April 2014

The yoga practice that changed my life

I sat on my yoga mat in a sunlit studio surrounded by a sea of mats just like mine.  The room held 25 people comfortably. Today we numbered about 45.

We were packed in like sardines for a yoga workshop with teacher Rodney Yee.

And me – I felt like a fish.

Not a sardine, really.  But a fish for sure.

The fish that’s just been reeled in and still connected to the line at the end of the pole — flip-flopping around on the dock in frantic efforts to get back to its natural watery habitat.

That was me.  A fish out of water.  A long way from my home.

I was growing up, getting older. My 33-year-old self was outgrowing some of my long-held beliefs and behaviors.

As a theatre performer, I was getting different roles than I’d ever gotten. No longer the youthful ingenue, I was getting cast as mothers and quirky characters.

I started developing stage fright. I didn’t know who I was. I just knew I wasn’t the same person I always thought I was.

My worry over what others thought of me occupied my mind much of the time. I no longer felt controlled by concern over the changes in my body, mind and experience.

I longed to experience the sense of freedom I once had as a young person.

I hoped that yoga practice might help.

It did.

But this particular day it was not my yoga practice that helped me. I experienced a state of being called yoga just by watching someone else practice.

The class was worn out. We’d  bent, stretched, muscled and moved our way into pose after pose for 2 days.

Some sweaty soul in our group asked a question — probably so Rodney would talk and we could catch a break.

It went something like this.

Sweaty Yoga Student:
So, Rod, what poses do you do when you’re practicing yoga at home by yourself?”

Rodney Yee:
You might be surprised. I keep it pretty simple.  The basic poses mostly.

Sweaty Yoga Student:
Like what poses?

Rodney Yee:
Oh, you know, the standing poses. Sometimes repetitions. Sometimes getting to them in a flow.

Sweaty Yoga Student:
Will you show us?

Rodney didn’t say anything for the next 15 minutes.

Instead, he laid out his yoga mat and stood on it. He was very still, but he stood strong. His eyes in a way I had never seen before.

I could see his ribs spreading as he breathed quietly.

His arms seemed to float up on their own, extending above his head.  Even though he is short in stature, with shorter limbs, his upstretched arms seemed to touch the sky.

Still same focus. His body was strong and working hard. His face, serene and open.

He bent forward to touch the floor, his legs steel-straight and muscles gripped. I could see the sinews of tiny muscles working around his ankles and calves.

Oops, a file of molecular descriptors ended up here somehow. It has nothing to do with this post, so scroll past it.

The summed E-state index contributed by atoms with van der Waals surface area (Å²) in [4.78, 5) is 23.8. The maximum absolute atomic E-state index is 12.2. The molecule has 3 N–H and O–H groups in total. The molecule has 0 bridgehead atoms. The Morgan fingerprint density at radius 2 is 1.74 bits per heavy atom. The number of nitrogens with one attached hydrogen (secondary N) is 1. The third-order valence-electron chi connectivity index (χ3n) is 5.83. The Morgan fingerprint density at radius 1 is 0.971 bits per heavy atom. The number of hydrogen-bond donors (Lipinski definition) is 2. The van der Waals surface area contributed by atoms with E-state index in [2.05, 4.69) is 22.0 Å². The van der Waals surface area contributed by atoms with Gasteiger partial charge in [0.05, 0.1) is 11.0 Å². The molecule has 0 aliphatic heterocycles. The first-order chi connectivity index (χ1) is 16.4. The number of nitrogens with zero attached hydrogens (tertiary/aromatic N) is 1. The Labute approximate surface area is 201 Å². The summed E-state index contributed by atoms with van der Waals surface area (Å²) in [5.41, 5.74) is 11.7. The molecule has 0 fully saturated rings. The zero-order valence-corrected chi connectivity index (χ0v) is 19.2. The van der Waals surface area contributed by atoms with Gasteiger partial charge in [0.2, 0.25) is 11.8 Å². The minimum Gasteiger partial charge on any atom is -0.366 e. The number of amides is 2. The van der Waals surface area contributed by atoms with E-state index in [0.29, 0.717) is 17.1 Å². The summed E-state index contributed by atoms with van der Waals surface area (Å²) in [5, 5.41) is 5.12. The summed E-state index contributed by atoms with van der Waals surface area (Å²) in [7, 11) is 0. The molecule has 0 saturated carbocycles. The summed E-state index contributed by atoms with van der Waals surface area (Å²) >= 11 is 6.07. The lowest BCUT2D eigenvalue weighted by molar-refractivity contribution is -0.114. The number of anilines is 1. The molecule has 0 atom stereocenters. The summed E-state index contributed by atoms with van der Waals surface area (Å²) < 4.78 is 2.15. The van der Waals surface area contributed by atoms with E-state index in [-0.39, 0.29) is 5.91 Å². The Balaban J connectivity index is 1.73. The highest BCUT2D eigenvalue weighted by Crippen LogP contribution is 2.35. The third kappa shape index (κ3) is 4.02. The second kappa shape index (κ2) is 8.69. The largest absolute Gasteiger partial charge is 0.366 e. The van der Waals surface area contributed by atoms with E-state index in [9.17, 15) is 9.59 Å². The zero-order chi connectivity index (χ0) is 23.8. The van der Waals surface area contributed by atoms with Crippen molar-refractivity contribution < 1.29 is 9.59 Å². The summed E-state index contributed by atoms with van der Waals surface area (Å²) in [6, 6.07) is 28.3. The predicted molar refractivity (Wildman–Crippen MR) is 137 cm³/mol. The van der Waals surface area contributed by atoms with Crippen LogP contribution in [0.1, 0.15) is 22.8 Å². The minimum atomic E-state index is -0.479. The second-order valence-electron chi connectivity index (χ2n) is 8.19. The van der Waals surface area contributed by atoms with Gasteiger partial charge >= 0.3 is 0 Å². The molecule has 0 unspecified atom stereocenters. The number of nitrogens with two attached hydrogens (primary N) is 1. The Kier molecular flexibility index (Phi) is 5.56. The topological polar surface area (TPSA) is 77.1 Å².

With perfect poise, he walked his feet back and his hands forward to show us downward facing dog pose.  His arms and legs working to hold his torso long and full.

He paused there to breathe. But even though it looked like he was holding the pose, there was subtle movement to it.

“This is what a steady mind looks like,” I thought.

My mind was typically all over the place. My way of life twisted me up in all directions. I needed yoga poses to help untangle my mind.

My body didn’t begin to understand what it meant when the teacher said, “The ideal yoga posture is a balance between effort and non-effort.”

That kind of talk just made me crazy!  In my mind, you could hold a pose for a while or you could flow through from pose to pose.

Rodney continued performing his postures for us.

The room fell silent. We watched in rapt attention.

Upward facing dog, chaturanga, Warrior 1.  Lunge. Stay in lunge. Breathe. Back to downward facing dog.

I played the part of audience to a fine performance.  Like a virtuoso, Rodney played his body in this improvised moment.

And just when I thought he was perfect, he stumbled. Lost his balance for second.

To my surprise, his face did not react. He didn’t apologize or lose his way.

Finding his center, he came back to himself.

While he was fully aware of our watchful eyes, his gaze was such that I could see he was tuned into himself in a deep way.

He spoke to use a couple of times, saying things like, “This is one of my favorite poses,” and “Let’s see how this next one will go.”

As he shifted and moved, his focus remained. He was fully committed to each tiny adjustment he made and how his balance changed with each milli-second.

I felt a change in my body, just from watching him.

Physically, I felt light. Mentally clear. And in some strange way, my heart started to sing.

There was a sense of clarity and also freedom that permeated the entire room.

Like a seasoned jazz player, Rodney tuned into himself and improvised with his whole self.

Body. Mind. Soul.

That’s the yoga practice that changed my life.